By Rick Sutton
Midwest Eagle Editor in Chief
When government shifts its focus to silly things, and not basic services, this is what you get: Toll roads. The coming legislative session will include an intense debate on the state’s biennial budget, which goes into effect July 1. Not many states do two-year budgets – I’d say it’s a hallmark of common-sense governance that we duke it out only once every two years, and adjust expenditures on the backside if revenue falls short. Which it sometimes does.
Now, after too much time spent on silliness like the constitutional right to hunt, our legislature will debate a two-year infrastructure plan, among other expenditures. December is the “Trial Balloon Month,” and if this December is any guide, we’re in for a bunch of toll plazas. Why? Well, most states have more tolls than we do. The short answer is: We elected an entirely-Republican state ticket, allowed that party to dominate the legislature again, and we’re captive to
the harsher elements of that party who believe in toll roads. Because they hate taxes. And they’ll likely find some more silliness to occupy their time instead of an honest, full-throated discussion on road funding.
Yep. They hate government, too. But they worship at the Altar of “No New Taxes.” It’s not a bad altar if you think about it; but when carried to extremes, it’s can be a knee-cap blow to economic development and our future. We need road and bridge money. Here’s just one reason why: I-69. (Insert any interstate or four-lane highway in that slot, but this is MY story, so…).When one drives north on I-69 from Indianapolis, which I do frequently, there are stretches so bumpy that regular travelers routinely drive only in the left lane. One stretch has been that way for 11 years or more – potholes so bad they jar your fillings. Oh, they’ve paved it. Several times. With thin asphalt and hours of traffic backups. But I digress.There are some elements of the controlling party who think our road needs can’t be handled by existing taxes, so we need toll roads.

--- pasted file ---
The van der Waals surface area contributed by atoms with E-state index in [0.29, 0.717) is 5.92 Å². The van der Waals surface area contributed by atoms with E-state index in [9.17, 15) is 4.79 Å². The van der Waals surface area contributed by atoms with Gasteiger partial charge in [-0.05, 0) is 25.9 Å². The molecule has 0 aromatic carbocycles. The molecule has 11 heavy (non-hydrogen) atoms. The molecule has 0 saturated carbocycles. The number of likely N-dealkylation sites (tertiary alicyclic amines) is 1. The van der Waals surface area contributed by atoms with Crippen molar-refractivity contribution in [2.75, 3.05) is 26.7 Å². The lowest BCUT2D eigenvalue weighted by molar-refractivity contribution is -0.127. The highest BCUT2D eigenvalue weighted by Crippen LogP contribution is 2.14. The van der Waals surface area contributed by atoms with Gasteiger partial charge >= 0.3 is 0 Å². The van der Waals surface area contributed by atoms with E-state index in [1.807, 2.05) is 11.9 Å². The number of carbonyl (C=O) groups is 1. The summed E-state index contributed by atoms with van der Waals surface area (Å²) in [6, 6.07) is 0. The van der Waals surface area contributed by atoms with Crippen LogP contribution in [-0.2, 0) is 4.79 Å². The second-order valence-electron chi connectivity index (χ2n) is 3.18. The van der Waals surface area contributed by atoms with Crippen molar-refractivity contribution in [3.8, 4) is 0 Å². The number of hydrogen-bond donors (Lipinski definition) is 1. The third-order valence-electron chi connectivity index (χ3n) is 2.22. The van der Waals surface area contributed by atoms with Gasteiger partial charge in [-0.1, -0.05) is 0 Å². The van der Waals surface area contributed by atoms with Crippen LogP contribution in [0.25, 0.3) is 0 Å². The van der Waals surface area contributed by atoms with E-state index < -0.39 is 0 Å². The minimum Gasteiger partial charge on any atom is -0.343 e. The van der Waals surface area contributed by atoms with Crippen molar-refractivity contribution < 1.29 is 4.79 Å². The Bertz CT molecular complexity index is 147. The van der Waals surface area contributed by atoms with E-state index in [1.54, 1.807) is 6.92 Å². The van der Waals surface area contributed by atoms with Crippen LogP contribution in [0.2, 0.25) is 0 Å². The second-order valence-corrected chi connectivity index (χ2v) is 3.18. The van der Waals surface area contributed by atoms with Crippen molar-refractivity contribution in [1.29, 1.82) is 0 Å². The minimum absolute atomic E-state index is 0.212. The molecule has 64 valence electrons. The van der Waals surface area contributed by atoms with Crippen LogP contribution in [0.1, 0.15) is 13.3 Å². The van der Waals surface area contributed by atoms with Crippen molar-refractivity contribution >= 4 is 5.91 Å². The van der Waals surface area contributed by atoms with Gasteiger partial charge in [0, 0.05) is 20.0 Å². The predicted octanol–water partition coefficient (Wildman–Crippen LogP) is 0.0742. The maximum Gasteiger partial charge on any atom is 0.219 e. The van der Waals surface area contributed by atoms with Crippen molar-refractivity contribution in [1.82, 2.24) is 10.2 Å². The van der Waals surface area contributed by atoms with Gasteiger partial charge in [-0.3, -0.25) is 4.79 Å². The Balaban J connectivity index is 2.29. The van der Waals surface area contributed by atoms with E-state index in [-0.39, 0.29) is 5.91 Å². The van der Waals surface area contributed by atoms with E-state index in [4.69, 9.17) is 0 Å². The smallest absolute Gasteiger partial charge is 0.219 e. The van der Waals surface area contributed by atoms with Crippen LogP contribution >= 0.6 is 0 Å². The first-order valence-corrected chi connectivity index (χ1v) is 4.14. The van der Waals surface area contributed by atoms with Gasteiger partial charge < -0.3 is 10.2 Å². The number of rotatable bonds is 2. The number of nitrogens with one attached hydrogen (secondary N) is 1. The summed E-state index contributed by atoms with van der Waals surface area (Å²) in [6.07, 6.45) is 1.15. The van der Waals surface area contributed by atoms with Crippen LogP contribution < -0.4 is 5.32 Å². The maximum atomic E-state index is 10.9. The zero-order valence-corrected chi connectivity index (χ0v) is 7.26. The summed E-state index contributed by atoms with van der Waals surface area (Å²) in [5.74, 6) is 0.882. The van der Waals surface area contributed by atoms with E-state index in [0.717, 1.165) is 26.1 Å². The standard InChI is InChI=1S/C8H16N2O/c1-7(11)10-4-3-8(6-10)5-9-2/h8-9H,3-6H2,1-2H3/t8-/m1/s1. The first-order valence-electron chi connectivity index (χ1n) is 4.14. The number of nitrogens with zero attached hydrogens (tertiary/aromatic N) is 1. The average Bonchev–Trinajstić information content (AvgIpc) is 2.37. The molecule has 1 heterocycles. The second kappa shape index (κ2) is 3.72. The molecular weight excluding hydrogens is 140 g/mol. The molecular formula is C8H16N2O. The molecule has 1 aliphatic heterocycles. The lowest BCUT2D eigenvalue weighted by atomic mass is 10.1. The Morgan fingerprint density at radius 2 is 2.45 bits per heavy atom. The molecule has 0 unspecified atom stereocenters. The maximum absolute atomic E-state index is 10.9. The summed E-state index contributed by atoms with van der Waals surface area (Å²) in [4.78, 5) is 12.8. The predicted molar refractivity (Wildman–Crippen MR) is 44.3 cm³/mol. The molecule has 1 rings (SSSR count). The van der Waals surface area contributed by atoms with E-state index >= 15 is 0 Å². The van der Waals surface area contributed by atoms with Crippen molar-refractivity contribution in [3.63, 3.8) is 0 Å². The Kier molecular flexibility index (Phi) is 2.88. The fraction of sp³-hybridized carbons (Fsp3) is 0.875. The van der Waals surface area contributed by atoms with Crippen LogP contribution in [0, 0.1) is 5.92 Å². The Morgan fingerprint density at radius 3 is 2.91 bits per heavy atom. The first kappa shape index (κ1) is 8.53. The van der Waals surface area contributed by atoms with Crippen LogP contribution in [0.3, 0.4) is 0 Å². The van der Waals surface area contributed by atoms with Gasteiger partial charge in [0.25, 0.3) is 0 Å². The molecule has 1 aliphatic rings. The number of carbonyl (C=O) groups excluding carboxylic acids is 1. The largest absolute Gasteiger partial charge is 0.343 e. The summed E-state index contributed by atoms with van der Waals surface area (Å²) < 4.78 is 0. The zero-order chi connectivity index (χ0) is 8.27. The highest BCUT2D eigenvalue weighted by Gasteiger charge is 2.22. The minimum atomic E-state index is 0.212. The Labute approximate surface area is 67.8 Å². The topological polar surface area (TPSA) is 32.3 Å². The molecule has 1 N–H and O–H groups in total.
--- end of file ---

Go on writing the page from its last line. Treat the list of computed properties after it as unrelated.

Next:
Toeing that party line
Mind you, this is (mostly) the same group that brought us that brilliant hunting and fishing bill, which became a Constitutional Amendment. That legislative masterpiece was packaged so tightly that ANY legislator who wanted to escape the wrath of the National Rifle Association had to vote for it, and push it to voters, because, you know, that’s how we roll in Indiana. We’ve got time for stern discussions on the mortal threat to deer hunting, but not time for road funding discussions. But ponder this; if we’re already paying gas taxes for road construction and maintenance, for upkeep on roads for all of us, why pay tolls for new roads? Isn’t it double-taxation? Won’t those tolls be passed on to consumers when trucks carrying goods to market have to pay the same tolls? Isn’t this a tax increase disguised as something else?
The answer that belches forth from some toll road proponents is headscratch-material, but here it goes: Better fuel economy in our national car fleet means we’re purchasing less gas. And that improved mileage component of our national psyche comes to us courtesy of, you guessed it, government.The same government they hate. National Fuel Economy Standards have been cursed by the same crowd as federal government over-reach. Google“CAFA” and stand back — your laptop may explode. It isn’t a new discussion.Three decades of fuel economy standards have gotten us to this place. We use less gas, and now we have to pay for it. In this case, if we want new roads, it may mean toll roads.
Careful what you wish for.